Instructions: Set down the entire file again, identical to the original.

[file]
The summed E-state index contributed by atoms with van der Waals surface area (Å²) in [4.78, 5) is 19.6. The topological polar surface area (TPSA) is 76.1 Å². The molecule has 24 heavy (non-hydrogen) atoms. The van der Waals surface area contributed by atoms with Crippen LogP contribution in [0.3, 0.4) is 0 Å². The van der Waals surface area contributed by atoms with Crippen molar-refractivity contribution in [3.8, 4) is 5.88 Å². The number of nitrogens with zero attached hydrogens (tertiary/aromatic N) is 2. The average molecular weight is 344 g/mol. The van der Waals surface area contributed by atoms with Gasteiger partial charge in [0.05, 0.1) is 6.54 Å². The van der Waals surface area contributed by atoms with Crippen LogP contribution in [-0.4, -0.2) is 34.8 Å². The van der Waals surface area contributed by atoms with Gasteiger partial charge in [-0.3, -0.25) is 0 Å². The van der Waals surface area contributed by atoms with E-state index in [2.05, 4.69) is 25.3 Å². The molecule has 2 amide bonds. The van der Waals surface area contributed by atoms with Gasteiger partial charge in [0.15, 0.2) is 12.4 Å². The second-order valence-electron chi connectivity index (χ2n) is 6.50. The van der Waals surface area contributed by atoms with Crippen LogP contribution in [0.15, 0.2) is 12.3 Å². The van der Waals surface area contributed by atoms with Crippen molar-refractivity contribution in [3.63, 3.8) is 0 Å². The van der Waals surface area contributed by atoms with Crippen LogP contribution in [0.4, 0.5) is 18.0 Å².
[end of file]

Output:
The summed E-state index contributed by atoms with van der Waals surface area (Å²) in [4.78, 5) is 19.6. The topological polar surface area (TPSA) is 76.1 Å². The molecule has 24 heavy (non-hydrogen) atoms. The van der Waals surface area contributed by atoms with Crippen LogP contribution in [0.3, 0.4) is 0 Å². The van der Waals surface area contributed by atoms with Crippen molar-refractivity contribution in [3.8, 4) is 5.88 Å². The number of nitrogens with zero attached hydrogens (tertiary/aromatic N) is 2. The average molecular weight is 344 g/mol. The van der Waals surface area contributed by atoms with Gasteiger partial charge in [0.05, 0.1) is 6.54 Å². The van der Waals surface area contributed by atoms with Crippen LogP contribution in [-0.4, -0.2) is 34.8 Å². The van der Waals surface area contributed by atoms with Gasteiger partial charge in [-0.3, -0.25) is 0 Å². The van der Waals surface area contributed by atoms with E-state index in [2.05, 4.69) is 25.3 Å². The molecule has 2 amide bonds. The van der Waals surface area contributed by atoms with Gasteiger partial charge in [0.15, 0.2) is 12.4 Å². The second-order valence-electron chi connectivity index (χ2n) is 6.50. The van der Waals surface area contributed by atoms with Crippen LogP contribution in [0.15, 0.2) is 12.3 Å². The van der Waals surface area contributed by atoms with Crippen molar-refractivity contribution in [3.63, 3.8) is 0 Å². The van der Waals surface area contributed by atoms with Crippen LogP contribution in [0.4, 0.5) is 18.0 Å².